Document Detail


Long term follow up of premature infants: detection of strabismus, amblyopia, and refractive errors.
MedLine Citation:
PMID:  10966945     Owner:  NLM     Status:  MEDLINE    
Abstract/OtherAbstract:
AIM: To establish recommendations for long term ophthalmological follow up of prematurely born infants. METHODS: 130 infants with a gestational age (GA) <37 weeks and born between 1 November 1989 and 31 October 1990 were enrolled in a prospective study about the development of strabismus, amblyopia, and refractive errors. Infants were subdivided in three groups according to GA: A <28 weeks (n=32), B >/=28-</=32 weeks (n=64), C >32-<37 weeks (n=34). Ophthalmological assessment took place at the postconceptional age of 32 weeks, at term and at 3, 6, 12, and 30 months post term. At the age of 5 years parents received a questionnaire and a majority of the children was examined again (n=99). RESULTS: At the age of 5 years 46 infants were known to have strabismus (n=29) and/or amblyopia (n=22) and/or refractive errors (n=22). Statistical analysis showed that gestational age, duration of supplementary oxygen, and duration of hospitalisation were important predictive variables for the development of strabismus, amblyopia, or refractive errors (SAR) at the age of 5 years (p<0.05). Infants with a GA </=32 weeks had a significantly higher risk of developing SAR than infants with a GA >32 weeks, who developed an incidence comparable with the normal population. Strabismus developed mainly in the first year of life and at the age of 5 years. Most infants with amblyopia were detected at the age of 2-3 years. Refractive errors were found in the first year of life and at the age of 2.5 and 5 years. CONCLUSION: Infants with a GA <32 weeks should be selected for long term ophthalmological follow up. These infants should be screened at the age of 1 year, in the third year of life (preferably at 30 months), and just before school age (including testing of visual acuity with optotypes).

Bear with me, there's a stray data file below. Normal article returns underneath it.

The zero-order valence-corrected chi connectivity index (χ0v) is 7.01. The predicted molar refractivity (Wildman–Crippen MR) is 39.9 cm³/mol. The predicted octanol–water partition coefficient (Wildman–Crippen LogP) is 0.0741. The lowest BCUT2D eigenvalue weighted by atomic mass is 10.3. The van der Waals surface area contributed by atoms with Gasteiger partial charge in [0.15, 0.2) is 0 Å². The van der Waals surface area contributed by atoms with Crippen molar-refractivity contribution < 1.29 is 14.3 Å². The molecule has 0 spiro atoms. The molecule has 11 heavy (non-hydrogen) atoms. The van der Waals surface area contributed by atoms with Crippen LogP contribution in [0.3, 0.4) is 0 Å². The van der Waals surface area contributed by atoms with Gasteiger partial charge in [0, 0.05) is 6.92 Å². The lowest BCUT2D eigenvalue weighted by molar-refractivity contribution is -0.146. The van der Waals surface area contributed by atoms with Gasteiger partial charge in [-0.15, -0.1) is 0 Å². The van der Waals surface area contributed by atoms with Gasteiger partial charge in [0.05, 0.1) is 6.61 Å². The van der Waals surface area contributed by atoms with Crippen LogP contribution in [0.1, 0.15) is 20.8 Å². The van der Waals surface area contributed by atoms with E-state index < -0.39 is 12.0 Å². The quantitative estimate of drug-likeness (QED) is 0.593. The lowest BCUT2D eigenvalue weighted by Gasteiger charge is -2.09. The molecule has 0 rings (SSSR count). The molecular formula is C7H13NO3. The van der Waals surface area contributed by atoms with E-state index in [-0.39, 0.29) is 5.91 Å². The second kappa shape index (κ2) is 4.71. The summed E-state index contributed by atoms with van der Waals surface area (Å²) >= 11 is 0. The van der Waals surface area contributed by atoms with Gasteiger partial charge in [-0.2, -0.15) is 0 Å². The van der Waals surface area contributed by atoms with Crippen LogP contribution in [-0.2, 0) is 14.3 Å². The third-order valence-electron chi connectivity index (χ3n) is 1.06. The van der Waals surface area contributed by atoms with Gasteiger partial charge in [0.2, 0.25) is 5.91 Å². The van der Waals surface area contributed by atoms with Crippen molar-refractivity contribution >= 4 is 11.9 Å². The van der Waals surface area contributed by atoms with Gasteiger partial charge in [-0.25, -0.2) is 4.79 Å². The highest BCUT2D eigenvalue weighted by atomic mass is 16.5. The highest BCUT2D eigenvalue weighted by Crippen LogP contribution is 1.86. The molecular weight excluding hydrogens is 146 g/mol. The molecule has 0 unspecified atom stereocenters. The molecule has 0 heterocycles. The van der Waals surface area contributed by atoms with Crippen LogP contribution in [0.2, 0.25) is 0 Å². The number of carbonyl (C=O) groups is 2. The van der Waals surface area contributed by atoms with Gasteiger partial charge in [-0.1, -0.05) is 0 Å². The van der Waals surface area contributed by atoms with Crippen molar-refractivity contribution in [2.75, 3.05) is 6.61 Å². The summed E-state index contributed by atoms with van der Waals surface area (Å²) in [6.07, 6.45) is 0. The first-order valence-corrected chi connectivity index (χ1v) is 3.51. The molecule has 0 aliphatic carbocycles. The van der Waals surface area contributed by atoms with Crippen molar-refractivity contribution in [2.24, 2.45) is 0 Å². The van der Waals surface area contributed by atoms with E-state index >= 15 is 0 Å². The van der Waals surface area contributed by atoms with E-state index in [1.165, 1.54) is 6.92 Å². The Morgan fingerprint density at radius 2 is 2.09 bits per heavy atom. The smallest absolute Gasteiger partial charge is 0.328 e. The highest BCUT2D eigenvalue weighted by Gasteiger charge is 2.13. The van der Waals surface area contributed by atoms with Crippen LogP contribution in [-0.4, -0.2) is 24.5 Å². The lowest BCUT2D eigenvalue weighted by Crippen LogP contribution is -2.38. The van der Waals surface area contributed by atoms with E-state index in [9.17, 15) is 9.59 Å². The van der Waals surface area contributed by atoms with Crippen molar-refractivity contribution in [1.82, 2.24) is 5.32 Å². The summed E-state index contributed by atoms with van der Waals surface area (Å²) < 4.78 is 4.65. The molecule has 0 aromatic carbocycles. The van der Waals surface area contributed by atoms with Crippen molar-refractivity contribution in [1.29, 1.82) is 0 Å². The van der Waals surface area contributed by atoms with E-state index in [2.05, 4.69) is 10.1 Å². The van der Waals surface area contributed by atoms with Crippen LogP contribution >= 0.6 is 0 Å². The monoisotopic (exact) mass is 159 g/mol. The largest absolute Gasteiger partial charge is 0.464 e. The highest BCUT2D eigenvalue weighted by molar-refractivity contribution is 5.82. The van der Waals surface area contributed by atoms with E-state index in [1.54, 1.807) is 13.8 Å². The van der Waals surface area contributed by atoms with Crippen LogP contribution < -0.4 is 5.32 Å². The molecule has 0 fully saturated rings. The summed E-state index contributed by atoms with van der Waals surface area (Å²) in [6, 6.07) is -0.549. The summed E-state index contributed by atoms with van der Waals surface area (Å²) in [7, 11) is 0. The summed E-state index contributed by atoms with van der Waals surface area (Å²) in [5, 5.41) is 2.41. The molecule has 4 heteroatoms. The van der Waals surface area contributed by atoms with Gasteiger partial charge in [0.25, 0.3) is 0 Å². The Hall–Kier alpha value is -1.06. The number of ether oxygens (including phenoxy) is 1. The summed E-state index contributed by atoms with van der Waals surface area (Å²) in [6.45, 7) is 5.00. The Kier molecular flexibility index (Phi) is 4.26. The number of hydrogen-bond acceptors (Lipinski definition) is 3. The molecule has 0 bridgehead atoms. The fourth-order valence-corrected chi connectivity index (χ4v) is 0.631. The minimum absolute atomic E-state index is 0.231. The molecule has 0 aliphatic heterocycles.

Authors:
N E Schalij-Delfos; M E de Graaf; W F Treffers; J Engel; B P Cats
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Publication Detail:
Type:  Journal Article    
Journal Detail:
Title:  The British journal of ophthalmology     Volume:  84     ISSN:  0007-1161     ISO Abbreviation:  Br J Ophthalmol     Publication Date:  2000 Sep 
Date Detail:
Created Date:  2000-10-10     Completed Date:  2000-10-10     Revised Date:  2009-11-18    
Medline Journal Info:
Nlm Unique ID:  0421041     Medline TA:  Br J Ophthalmol     Country:  ENGLAND    
Other Details:
Languages:  eng     Pagination:  963-7     Citation Subset:  IM    
Affiliation:
FC Donders Institute of Ophthalmology, University Hospital, Utrecht, Netherlands. N.Schalijdelfos@oogh.azu.nl
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MeSH Terms
Descriptor/Qualifier:
Amblyopia / diagnosis*,  epidemiology
Analysis of Variance
Female
Follow-Up Studies
Gestational Age
Humans
Incidence
Infant
Infant, Newborn
Infant, Premature*
Logistic Models
Male
Netherlands / epidemiology
Prospective Studies
Questionnaires
Refractive Errors / diagnosis*,  epidemiology
Strabismus / diagnosis*,  epidemiology
Time Factors
Comments/Corrections

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